About "java.util.concurrent.Semaphore" design ...


R

Red Orchid

(Reference: http://java.sun.com/j2se/1.5.0/docs/api/java/util/concurrent/Semaphore.html)


This is a part of the above page.

"...
Semaphores are often used to restrict the number of threads
than can access some (physical or logical) resource. ...

class Pool {
private static final MAX_AVAILABLE = 100;
private final Semaphore available = new Semaphore(MAX_AVAILABLE, true);

public Object getItem() throws InterruptedException {
available.acquire();
return getNextAvailableItem();
}

public void putItem(Object x) {
if (markAsUnused(x))
available.release();
}
... "


In the above code,
the semaphore "available" do not guarantee reliably
that "MAX_AVAILABLE" is 100.

Because "Semaphore" allows the following code.

<code>
int val = 2;
Semaphore sema = new Semaphore(val);
sema.release();

// sema.availablePermits() is 3.
</code>

The max number of permits available is controlled by
the calling number of "release()" too.

If a bug occur in connection with calling "release()",
"MAX_AVAILABLE" will become 100 + x.

I think that the current design of "Semaphore" is brittle in
a use of restricting the number of threads than can access
some resource.

What is your comment ?
Thanks.
 
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W

Wesley Hall

What is your comment ?


This is the documented behaviour and covers two points about Semaphores...

1) The thread that calls release need not be the thread the called
acquire. The API docs clearly state this in the documentation for the
release method when they say

"There is no requirement that a thread that releases a permit must have
acquired that permit by calling acquire(). Correct usage of a semaphore
is established by programming convention in the application."

There is also an indication as to why this is in the main documentation
for the class..

"When used in this way, the binary semaphore has the property (unlike
many Lock implementations), that the "lock" can be released by a thread
other than the owner (as semaphores have no notion of ownership). This
can be useful in some specialized contexts, such as deadlock recovery."

2) Calling release will increase the number of permits available above
and beyond the initial permit count. The constructor docs indicate this
with...

"permits - the initial number of permits available. This value may be
negative, in which case releases must occur before any acquires will be
granted."

I cannot immediately think of a situation where this would be useful,
but I am sure somebody could.

What is slightly misleading is the code example in the docs, where the
constant that is used to set the initial permit count is called
"MAX_AVAILABLE". This could be read to mean that the parameter expresses
the maximum available permits in the semaphore but it does not.
Presumably the author used this name because the value happened to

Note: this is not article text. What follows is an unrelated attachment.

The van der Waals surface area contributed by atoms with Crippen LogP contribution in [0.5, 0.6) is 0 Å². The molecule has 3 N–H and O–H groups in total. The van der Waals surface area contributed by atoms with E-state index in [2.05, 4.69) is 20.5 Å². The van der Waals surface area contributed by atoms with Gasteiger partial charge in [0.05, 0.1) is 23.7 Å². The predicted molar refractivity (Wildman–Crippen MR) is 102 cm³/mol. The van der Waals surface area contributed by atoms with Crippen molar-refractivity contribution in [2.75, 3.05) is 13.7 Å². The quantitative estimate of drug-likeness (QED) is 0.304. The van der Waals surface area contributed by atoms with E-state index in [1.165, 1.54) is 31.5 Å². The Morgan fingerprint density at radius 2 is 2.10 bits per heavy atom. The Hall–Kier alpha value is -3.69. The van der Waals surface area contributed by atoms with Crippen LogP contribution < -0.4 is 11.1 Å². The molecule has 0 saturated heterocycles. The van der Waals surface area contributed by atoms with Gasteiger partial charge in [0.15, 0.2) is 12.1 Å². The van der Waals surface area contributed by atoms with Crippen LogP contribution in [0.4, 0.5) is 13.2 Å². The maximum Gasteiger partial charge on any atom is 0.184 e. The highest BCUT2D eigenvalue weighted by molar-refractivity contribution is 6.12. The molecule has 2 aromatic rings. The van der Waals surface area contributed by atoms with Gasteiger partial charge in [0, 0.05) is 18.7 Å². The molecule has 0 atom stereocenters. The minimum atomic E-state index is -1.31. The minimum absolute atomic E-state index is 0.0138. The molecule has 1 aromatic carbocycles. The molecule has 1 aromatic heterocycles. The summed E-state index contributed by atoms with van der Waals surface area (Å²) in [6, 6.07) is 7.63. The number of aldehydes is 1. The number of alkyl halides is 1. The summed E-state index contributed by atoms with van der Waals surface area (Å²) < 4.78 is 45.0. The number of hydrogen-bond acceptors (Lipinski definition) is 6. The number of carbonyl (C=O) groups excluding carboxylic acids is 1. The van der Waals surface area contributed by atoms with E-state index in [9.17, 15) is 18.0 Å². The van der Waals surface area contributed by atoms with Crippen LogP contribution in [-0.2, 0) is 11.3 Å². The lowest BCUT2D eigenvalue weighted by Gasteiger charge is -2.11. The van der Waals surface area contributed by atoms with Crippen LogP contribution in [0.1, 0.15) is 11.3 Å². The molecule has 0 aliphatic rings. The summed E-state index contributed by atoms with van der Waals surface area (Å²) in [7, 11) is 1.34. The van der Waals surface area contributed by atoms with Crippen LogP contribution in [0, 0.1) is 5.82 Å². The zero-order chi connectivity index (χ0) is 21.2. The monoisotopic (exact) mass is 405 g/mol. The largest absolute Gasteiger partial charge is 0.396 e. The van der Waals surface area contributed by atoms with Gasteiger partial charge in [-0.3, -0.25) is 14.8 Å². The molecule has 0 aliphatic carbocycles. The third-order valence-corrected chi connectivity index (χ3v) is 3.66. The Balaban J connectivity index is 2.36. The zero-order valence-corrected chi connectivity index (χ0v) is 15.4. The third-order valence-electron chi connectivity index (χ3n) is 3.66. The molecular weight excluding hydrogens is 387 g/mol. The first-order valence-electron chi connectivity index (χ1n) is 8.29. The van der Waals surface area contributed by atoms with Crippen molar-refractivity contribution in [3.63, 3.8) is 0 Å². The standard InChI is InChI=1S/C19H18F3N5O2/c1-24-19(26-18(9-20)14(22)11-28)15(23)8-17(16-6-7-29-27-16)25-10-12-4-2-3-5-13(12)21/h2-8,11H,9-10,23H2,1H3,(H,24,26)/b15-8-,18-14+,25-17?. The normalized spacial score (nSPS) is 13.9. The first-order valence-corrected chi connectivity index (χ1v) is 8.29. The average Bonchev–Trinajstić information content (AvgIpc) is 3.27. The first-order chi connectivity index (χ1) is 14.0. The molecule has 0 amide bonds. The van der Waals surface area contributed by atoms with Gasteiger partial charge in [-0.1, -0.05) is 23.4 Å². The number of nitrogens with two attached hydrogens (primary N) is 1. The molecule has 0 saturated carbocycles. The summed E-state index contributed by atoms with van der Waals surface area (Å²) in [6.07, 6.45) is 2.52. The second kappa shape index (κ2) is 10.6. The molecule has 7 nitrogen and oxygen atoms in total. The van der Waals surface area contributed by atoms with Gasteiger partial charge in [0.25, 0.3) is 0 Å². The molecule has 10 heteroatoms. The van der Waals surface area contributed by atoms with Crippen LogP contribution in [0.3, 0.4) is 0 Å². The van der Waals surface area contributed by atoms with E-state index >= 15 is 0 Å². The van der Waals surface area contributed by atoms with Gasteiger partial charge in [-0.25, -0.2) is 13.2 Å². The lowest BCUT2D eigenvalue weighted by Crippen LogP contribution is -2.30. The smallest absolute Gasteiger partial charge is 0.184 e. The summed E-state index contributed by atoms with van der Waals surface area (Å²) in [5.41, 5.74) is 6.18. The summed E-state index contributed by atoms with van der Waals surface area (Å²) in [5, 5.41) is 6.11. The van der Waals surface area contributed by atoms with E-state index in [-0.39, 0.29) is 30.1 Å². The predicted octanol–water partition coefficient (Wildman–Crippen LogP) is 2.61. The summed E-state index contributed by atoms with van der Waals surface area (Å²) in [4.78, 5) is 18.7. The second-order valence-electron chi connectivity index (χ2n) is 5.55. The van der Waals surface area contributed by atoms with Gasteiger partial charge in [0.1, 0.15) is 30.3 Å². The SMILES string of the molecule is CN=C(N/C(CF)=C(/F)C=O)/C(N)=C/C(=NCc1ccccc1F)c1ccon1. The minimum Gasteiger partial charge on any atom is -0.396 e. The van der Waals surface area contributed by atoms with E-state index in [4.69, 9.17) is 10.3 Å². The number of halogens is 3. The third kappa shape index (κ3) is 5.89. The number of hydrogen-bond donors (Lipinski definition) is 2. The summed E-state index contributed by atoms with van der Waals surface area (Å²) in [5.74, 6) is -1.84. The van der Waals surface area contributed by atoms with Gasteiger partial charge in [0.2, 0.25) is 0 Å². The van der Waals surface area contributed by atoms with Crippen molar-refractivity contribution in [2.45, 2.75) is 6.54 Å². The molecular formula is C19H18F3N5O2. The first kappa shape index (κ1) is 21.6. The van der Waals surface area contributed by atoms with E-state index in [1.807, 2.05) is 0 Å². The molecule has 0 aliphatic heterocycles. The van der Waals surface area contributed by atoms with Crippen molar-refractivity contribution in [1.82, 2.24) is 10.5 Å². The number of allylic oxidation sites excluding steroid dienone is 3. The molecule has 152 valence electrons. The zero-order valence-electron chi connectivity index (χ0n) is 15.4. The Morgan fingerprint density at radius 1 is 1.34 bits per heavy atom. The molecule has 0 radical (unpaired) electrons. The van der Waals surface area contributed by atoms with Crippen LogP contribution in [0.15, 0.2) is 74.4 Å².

express the maximum permits in the example because extra calls to
release are not possible in the example code. That is to say they are
not possible (they may even been desired) in other code that uses the
semaphore class.

The key part in the docs is this...

"When used in this way, the binary semaphore has the property (unlike
many Lock implementations), that the "lock" can be released by a thread
other than the owner (as semaphores have no notion of ownership)."

You are saying that you don't want this behaviour and so perhaps 'Locks'
are more appropriate than Semaphores. Under java.util.concurrent.locks
you will find classes that support locks that can maintain information
as to the owner thread. Unfortunatly, the only useful concrete
implementation is LockSupport which can only maintain a single lock,
however, it should not be too difficult to use the classes provided in
the java.util.concurrent.locks package to create an implementation where
lock ownership is maintained so that releases can only be performed by
owning threads. This will give you the behaviour you desire.
 
M

Mike Schilling

Wesley Hall said:
2) Calling release will increase the number of permits available above
and beyond the initial permit count. The constructor docs indicate this
with...

"permits - the initial number of permits available. This value may be
negative, in which case releases must occur before any acquires will be
granted."

I cannot immediately think of a situation where this would be useful,
but I am sure somebody could.

Perhaps to ensure that N pieces of complicated, asynchronous initialization
all succeed before a server is allowed to process requests.
 
W

Wesley Hall

Mike said:
Perhaps to ensure that N pieces of complicated, asynchronous initialization
all succeed before a server is allowed to process requests.

That'll do :)
 
R

Red Orchid

Message-ID: said:
[snip]
The key part in the docs is this...

"When used in this way, the binary semaphore has the property (unlike
many Lock implementations), that the "lock" can be released by a thread
other than the owner (as semaphores have no notion of ownership)."

You are saying that you don't want this behaviour and so perhaps 'Locks'
are more appropriate than Semaphores. Under java.util.concurrent.locks
you will find classes that support locks that can maintain information
as to the owner thread. ...



It seems that the ownership of lock is not helpful to the
implementation of restricting the number of threads.


Let's consider the following case.

- Mother thread P.
- Her children thread C0, C1, C2. // MAX_AVAILABLE = 3
- Her children process resources simultaneously.
- She is informed of when all the children finish their tasks.
- Resource R0, R1, ... , Rn // ex: n > 100